The operating system that helps to power a Raspberry Pi – but what exactly is a Raspbian and what makes it Linux?
Raspbian! I use it, you guys use it, I don’t think there’s any tutorial I’ve done that doesn’t involve using it. What exactly is Raspbian, though? It’s Linux, correct?
Yes! Raspbian is based on Debian, which is a Linux distribution. It’s called Raspbian because it’s a portmanteau of Raspberry and Debian; much in the same way as RaspBMC or Pidora.
That answers part of my question, but could you elaborate more on the Debian bit in particular?
Debian is a line of quite popular Linux distributions that is the base of many famous distros; Ubuntu and its offshoots, Tails, SteamOS, wattOS and many more. It’s very easy to use and contains a large repository of software, so it’s easy to extend and customise it exactly how you want it.
You keep calling it a Linux distribution, which seems oddly specific. What does that mean?
The different versions of Linux are called distributions or distros. They take the Linux kernel and its other technologies and package it with their own software, software repositories, branding and perhaps even a desktop environment. Debian is an example of one of these distros.
What sort of software makes it stand out as Debian specifically?
There’s not a huge amount, to be perfectly honest – and neither is that majorly important unless you’re into the really low-level security and behind-the-scenes workings. What you will notice is its package management system, Aptitude, which is a major part of Debian and its various flavours and offshoots – if you’ve used sudo apt-get anywhere in a tutorial, this is it. There’s also stuff like the way boot time programs are loaded and some necessary tools for compiling software, but you won’t often come across it.
So is Linux an operating system?
That’s the $64,000 question. The short answer is no but that doesn’t really explain why it’s not. Linux is a kernel, which, while a core part of any operating system, does not make up the entire operating system. There are various tools that come with the kernel via the GNU project (the reason why it’s sometimes called GNU/Linux) which bring it up to a level more akin to an operating system – but it’s not quite there yet. You could technically say that these distributions as a product on their own are part of an operating system – eg Raspbian is an OS for the Raspberry Pi – however, in doing so you run into other issues, such as the stuff making up Raspbian being extra components on top of the Linux kernel and GNU tools which wouldn’t make up an operating system on its own either.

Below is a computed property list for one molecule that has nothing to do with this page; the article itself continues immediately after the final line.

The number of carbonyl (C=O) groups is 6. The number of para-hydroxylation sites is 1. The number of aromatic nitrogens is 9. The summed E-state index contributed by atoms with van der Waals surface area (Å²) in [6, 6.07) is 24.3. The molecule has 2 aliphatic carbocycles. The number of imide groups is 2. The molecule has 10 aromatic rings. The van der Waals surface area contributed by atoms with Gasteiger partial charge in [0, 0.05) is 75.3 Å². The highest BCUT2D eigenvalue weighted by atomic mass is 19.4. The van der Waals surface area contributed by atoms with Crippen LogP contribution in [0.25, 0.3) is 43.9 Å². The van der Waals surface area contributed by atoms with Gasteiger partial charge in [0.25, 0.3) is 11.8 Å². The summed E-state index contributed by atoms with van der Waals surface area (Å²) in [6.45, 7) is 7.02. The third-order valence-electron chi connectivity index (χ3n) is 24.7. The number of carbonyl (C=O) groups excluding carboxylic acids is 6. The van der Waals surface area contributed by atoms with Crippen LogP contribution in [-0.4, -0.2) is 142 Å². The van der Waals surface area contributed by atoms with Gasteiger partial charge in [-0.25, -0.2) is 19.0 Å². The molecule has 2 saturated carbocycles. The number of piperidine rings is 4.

If someone asks you if Raspbian is an operating system, though, just say yes. You’ll keep more friends that way.
That’s a little bit mind-boggling but I think I understand. So if Raspbian is a version of Debian, is there ‘pure’ Debian on Raspberry Pi?
Yes there is. In fact, there was Debian for Raspberry Pi before there was Raspbian. It was the version specifically designed for the CPU that the Raspberry Pi uses, as not every Linux distro has a version that will run on Raspberry Pi.
Isn’t the Raspberry Pi running on ARM? I thought there were other operating systems that ran on ARM?
Yes, there are ARM versions of Ubuntu and even Windows right now, however they’re for different versions of ARM. The Raspberry Pi uses ARM v6, while Ubuntu specifically uses a newer version. There are also special tools that make better use of the Raspberry Pi hardware and are integrated into the major Raspberry Pi distros.
So if Raspbian is based on Debian, does that mean there are other distros based on Raspbian?
The Kano OS that we review in this issue (pages 12-13) is based on Raspbian – and there are maybe a couple of others that are minor changes on Raspbian. Still, mostly the other Debian-based Pi distros are actually purely based off of Debian, such as RaspBMC the XBMC Pi distro.
So why is it that Raspbian has become the default distro for the Raspberry Pi, then?
It’s mostly down to luck and good timing, really. A couple of years ago there was a Fedora spin that was being touted as the official Raspberry Pi distro, however there were some major problems with it. The project that became Raspbian ended up being chosen as a preferred distro around that time and the community really latched onto it. Since then, all the major Raspberry Pi Foundation announcements regarding software have involved Raspbian and pretty much all shared community projects are done on Raspbian, which is why we do a lot of our projects on it as well.
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